Yesterday (Wednesday) I spent the day at the beautiful Christa McAuliffe Elementary School in Colorado Springs, Colorado.  Colorado Springs School District 11 has initiated some impressive projects when it comes to bringing healthier meals to students. Fortunately, I had an opportunity to share one of those meals with the school’s first-graders, district superintendent, and school board members during my visit.  We had a multitude of healthy choices ranging from a salad bar, whole wheat crust pizza, several varieties of fruit, and the surprise of the day – locally grown asparagus.

After lunch, I met with more than a dozen school food service directors from Colorado school districts, as well as Colorado Department of Education staff, parents, farmers, and others who make healthier school meals a reality.  I learned of important strides being accomplished through school breakfasts in the classroom, the Fresh Fruit and Vegetable Program, local wellness committees, and efforts by schools to purchase and serve local produce.

I also received feedback on how Child Nutrition Act Reauthorization can support local school districts – ideas I plan to share when I’m back in Washington, DC.  It’s hard to convey how gratifying it was to spend time with Colorado’s hard-working state and district representatives, as well as the many others doing exceptional work running school meals programs in their communities.

Colorado School Nutrition Tour  Under Secretary Janey Thornton (left) and Darlene Barnes, Administrator
of the USDA Food and Nutrition Service’s Mountain Plains Region, chat
with children in Colorado Springs, Colo., about healthy meal choices.

Utah Works to Help Feed Those in Need

  Darlene Barnes, Mountain Plains Regional Administrator, USDA’s Food and Nutrition Service

It was going to be tough matching Wednesday’s visit to Colorado Springs, but if anyplace can compare, it’s breathtaking Salt Lake City.  But Utah is more than just a pretty face.  It’s one of seven new states this year that began operating the USDA Food and Nutrition Service’s Commodity Supplemental Food Program (CSFP).  Thanks to Utah and others’ commitment, CSFP participation now includes 39 states, two Indian Tribal Organizations, and the District of Columbia.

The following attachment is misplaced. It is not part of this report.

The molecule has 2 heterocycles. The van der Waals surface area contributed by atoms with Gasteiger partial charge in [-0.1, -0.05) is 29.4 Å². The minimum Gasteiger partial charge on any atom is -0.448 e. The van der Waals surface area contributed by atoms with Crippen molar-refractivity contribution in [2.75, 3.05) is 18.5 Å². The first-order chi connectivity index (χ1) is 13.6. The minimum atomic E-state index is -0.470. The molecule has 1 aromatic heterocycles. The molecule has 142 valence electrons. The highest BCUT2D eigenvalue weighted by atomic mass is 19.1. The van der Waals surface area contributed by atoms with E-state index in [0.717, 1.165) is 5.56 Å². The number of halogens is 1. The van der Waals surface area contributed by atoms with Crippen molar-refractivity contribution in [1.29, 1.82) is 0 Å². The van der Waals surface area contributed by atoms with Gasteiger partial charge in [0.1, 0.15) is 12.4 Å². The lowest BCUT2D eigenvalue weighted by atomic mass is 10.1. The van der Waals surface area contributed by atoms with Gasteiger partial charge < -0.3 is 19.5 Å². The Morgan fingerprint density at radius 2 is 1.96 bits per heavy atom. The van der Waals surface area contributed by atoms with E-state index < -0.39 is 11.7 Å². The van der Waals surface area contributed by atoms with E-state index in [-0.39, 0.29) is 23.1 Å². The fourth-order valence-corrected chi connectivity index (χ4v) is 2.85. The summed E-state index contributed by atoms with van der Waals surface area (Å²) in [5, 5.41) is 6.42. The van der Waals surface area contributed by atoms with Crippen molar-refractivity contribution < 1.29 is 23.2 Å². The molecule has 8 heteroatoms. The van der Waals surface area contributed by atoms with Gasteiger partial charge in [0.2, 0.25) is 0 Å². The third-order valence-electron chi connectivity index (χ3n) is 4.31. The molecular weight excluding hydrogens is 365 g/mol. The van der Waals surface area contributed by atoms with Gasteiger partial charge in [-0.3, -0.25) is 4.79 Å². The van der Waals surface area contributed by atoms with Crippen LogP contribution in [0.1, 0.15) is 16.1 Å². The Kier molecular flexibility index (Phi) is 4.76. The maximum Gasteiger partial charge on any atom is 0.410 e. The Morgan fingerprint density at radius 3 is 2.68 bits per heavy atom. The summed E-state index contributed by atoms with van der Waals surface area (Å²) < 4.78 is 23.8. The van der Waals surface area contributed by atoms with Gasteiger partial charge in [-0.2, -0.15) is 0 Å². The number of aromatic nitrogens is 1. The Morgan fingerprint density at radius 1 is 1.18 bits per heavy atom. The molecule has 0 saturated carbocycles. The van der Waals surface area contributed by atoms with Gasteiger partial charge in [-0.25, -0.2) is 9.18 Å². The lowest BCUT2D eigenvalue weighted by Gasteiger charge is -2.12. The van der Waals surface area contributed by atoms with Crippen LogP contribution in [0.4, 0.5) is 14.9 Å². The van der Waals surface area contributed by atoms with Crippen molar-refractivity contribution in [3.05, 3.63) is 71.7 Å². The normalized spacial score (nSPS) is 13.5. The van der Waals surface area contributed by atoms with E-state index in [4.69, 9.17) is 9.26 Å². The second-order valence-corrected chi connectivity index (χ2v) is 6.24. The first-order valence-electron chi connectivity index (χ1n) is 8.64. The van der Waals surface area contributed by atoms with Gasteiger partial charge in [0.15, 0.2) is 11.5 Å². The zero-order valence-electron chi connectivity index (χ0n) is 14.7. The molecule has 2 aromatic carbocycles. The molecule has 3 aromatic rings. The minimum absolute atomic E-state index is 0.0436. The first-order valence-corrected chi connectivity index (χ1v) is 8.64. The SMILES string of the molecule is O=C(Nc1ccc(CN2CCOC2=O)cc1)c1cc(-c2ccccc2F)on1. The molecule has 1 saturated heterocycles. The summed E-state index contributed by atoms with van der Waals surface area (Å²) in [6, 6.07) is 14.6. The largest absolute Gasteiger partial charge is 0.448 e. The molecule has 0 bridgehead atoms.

While there, I took the opportunity to tour the Bountiful Food Pantry, the first site in the Salt Lake area to begin distributing food packages.  CSFP food packages there are available to the elderly as well as to women, infants, and children.  A little later I was joined by staff from the Food and Nutrition Service’s Mountain Plains Regional Office, where we took part in a celebration for CSFP at the Utah Food Bank.  I also had a chance to see their recently renovated food bank, and its a gorgeous facility!  A number of community partners came out to support the program, helping us get the word out about CSFP.  I’m confident we’ll be successful in spreading that important message to those most in need – in large part to the efforts of Utah’s food community.

 Utah Food Bank

Janey Thornton, USDA Deputy Under Secretary for Food, Nutrition and Consumer Services, (in center) and Darlene Barnes, Administrator of the USDA Food and Nutrition Service’s Mountain Plains Region (second from left) traveled to Utah May 13 to help promote the launch of the Commodity Supplemental Food Program in the State. 

The First USDA People’s Garden in South Florida

By Ana Maria Silva, USDA Marketing Intern

Florida International University’s Organic Garden gained recognition from the U.S. Department of Agriculture as part of the People’s Garden Initiative. FIU is a student-centered urban public research university that is locally and globally engaged.

Both the organic garden and FIU’s agro-ecology program was founded in 2005 by FIU professors Mahadev Bhat and Krish and funded by USDA educational grants. Once a week students from the agro-ecology program and the garden club meet to work at the garden and search for ways to reduce waste and conserve energy. Not only is the garden open to all FIU students, it is also open to teachers and students from other schools for research and educational purposes.

According to students, the garden uses little or no synthetic soil or pesticides. We always look for organic solutions,” said Andrew Jungman, a senior majoring in environmental studies. “We squeeze caterpillars’ guts onto plants to deter insects, and we feed compost like orange peels to worms to use their poop or castings to create a very rich soil.” They also conserve water and fertilizer by using a drip irrigation system that lets water drip slowly to the root of the plant. In addition, the garden features a meditation section surrounded by edible plants like basil and lemon balm.

FIU students are very committed to making the organic garden a model for other urban institutions of higher education, “said Vladimir Diaz with the USDA Hispanic-Serving Institutions National Program. “The community will greatly benefit from this environmentally friendly initiative.”  The FIU Organic Garden is the first USDA People’s Garden on any university in South Florida.